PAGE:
Optimising debt to equity and share repurchases
This is a paper aims to explore the mechanical effect of a company’s share repurchase on earnings per share (EPS). In particular, while a share repurchase scheme will reduce the overall number of shares, suggesting that the EPS may increase, clearly the expenditure will reduce the net earnings of a company, introducing a trade-off between these competing effects. We first of all review accretive share repurchases, then characterise the increase in EPS as a function of price paid by the company.
Subsequently, we analyse and quantify the estimated difference in earnings growth between a company’s natural growth in the absence of buyback scheme to that with its earnings altered as a result of the buybacks. We conclude with an examination of the effect of share repurchases in two cases studies in the US stock-market.
Parameterization of growth and risk
On Variance and Persistence of Financial Assets
With the rise of passive investment over recent years the following aims to quantify the change in variance as a result of these strategies. We firstly distinguish between momentum and reversal strategies. Secondly, we consider only the ‘sign process’ of the resulting closing prices, i.e. the sequence of +1 and -1 corresponding to the sign of the return. In this light we construct a probabilistic model such that the sign of the next day’s closing returns is equal to the sign of the current day’s closing returns with probability p.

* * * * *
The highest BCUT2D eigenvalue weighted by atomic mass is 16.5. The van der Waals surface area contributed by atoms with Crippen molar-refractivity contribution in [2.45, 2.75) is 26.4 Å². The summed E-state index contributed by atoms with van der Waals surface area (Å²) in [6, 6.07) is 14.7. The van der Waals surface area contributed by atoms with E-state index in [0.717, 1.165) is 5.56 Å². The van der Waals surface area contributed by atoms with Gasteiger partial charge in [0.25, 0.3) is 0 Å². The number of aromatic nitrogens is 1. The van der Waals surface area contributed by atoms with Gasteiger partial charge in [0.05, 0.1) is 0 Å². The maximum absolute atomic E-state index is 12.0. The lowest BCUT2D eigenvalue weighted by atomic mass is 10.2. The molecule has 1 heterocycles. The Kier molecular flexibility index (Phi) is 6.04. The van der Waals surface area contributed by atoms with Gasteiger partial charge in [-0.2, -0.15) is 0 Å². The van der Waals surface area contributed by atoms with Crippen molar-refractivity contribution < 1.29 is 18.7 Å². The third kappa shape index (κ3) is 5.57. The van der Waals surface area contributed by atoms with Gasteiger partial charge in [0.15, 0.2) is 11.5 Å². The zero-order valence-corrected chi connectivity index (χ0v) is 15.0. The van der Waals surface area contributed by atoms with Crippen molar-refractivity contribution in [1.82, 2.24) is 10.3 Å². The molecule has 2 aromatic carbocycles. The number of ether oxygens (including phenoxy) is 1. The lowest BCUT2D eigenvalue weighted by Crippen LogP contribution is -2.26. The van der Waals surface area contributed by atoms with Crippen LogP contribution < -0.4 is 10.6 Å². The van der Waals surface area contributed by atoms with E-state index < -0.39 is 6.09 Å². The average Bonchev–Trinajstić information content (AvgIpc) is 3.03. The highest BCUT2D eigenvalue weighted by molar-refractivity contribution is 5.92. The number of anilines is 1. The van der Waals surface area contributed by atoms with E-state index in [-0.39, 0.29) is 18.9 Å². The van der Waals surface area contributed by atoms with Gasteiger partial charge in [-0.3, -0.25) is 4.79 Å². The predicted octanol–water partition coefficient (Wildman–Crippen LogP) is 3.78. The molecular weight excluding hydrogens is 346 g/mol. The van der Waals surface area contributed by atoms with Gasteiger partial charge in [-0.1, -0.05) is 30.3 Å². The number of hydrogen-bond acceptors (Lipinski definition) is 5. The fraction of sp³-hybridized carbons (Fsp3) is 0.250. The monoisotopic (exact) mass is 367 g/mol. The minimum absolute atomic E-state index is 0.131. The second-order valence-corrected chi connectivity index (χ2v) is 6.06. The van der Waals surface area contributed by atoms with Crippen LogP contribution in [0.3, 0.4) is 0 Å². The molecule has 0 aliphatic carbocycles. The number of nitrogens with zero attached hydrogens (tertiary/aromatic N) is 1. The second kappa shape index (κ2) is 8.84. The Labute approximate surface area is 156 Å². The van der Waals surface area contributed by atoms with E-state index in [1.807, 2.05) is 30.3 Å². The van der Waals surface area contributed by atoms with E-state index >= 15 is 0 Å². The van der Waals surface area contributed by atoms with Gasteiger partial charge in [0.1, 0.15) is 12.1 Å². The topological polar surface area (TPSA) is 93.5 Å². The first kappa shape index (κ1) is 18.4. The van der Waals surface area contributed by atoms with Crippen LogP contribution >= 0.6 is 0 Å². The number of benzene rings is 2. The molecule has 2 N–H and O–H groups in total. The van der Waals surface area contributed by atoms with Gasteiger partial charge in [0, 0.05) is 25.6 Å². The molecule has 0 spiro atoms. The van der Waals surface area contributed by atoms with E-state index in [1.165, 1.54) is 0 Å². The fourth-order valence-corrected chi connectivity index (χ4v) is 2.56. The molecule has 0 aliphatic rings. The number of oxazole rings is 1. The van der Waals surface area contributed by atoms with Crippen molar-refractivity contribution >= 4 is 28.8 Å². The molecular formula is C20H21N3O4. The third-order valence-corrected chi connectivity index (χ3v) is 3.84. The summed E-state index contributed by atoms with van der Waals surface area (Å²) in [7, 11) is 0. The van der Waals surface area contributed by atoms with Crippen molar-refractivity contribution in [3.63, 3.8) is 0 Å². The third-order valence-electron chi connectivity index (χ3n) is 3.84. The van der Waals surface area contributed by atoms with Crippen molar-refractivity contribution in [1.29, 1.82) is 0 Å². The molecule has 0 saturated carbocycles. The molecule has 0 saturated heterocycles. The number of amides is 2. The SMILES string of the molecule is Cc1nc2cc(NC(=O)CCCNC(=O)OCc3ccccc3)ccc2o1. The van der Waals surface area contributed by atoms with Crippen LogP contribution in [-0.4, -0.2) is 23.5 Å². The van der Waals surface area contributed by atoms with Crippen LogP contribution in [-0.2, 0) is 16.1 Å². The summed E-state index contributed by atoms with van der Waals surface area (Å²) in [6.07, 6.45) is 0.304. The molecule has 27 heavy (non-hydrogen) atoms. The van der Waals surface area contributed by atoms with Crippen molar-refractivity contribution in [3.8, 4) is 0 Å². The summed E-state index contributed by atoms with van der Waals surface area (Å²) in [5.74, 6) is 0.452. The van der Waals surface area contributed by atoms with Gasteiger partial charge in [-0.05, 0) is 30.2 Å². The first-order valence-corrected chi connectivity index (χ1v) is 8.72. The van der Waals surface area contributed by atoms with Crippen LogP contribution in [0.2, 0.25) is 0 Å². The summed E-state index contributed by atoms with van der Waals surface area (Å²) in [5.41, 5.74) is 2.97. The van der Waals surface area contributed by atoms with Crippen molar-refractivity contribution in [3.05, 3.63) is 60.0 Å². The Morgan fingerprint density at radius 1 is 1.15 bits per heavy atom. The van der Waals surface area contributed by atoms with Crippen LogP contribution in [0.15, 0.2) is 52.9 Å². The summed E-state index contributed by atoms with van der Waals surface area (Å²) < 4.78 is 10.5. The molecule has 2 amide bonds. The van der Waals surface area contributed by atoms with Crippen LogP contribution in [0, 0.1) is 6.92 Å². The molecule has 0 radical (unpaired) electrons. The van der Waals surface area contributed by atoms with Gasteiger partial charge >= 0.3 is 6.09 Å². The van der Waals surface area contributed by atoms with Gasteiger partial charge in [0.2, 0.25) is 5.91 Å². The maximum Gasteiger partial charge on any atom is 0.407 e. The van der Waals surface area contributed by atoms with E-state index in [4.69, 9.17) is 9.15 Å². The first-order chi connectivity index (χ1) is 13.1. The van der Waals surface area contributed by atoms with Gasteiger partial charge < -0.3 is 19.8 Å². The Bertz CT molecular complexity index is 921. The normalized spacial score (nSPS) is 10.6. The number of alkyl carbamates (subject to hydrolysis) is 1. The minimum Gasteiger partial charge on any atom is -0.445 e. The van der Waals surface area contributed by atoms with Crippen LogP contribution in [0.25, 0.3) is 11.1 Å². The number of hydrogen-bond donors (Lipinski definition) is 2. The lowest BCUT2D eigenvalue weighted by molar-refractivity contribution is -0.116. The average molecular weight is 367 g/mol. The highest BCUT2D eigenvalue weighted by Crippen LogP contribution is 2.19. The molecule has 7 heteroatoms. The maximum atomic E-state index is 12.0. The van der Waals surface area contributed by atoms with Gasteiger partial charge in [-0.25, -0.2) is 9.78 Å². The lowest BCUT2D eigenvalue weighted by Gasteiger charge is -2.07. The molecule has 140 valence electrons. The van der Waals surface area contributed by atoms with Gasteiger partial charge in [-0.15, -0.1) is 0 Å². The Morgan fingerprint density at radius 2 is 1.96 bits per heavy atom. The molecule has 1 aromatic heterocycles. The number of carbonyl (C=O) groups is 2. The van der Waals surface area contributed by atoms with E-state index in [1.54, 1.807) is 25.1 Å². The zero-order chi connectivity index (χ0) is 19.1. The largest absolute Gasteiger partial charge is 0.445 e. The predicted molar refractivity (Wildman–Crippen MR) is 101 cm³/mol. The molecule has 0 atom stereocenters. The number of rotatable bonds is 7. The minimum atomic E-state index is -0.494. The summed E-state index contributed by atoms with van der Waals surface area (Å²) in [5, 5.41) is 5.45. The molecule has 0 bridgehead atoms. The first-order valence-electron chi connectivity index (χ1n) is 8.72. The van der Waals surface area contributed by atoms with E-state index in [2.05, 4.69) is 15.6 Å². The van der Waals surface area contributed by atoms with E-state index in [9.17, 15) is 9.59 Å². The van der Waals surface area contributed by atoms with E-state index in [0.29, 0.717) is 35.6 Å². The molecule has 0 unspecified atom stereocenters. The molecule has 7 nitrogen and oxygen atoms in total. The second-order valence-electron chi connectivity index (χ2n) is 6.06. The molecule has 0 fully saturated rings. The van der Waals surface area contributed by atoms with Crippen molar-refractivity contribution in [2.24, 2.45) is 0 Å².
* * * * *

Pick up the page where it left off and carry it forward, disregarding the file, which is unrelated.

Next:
We show that in the long run, the per-day variance of this process is inflated by a factor of p/(1 − p) as a result of the autocorrelations arising from passive investment. In particular we show that reversal strategies contribute to a reduced volatility (p < 12) whereas momentum strategies contribute to an increased volatility (p > 12). Empirical analysis of 2,000 stocks listed on the NASDAQ suggests that the prevailing strategy is that of reversal, suggesting the volatility of this process is reduced as a result of passive trading.
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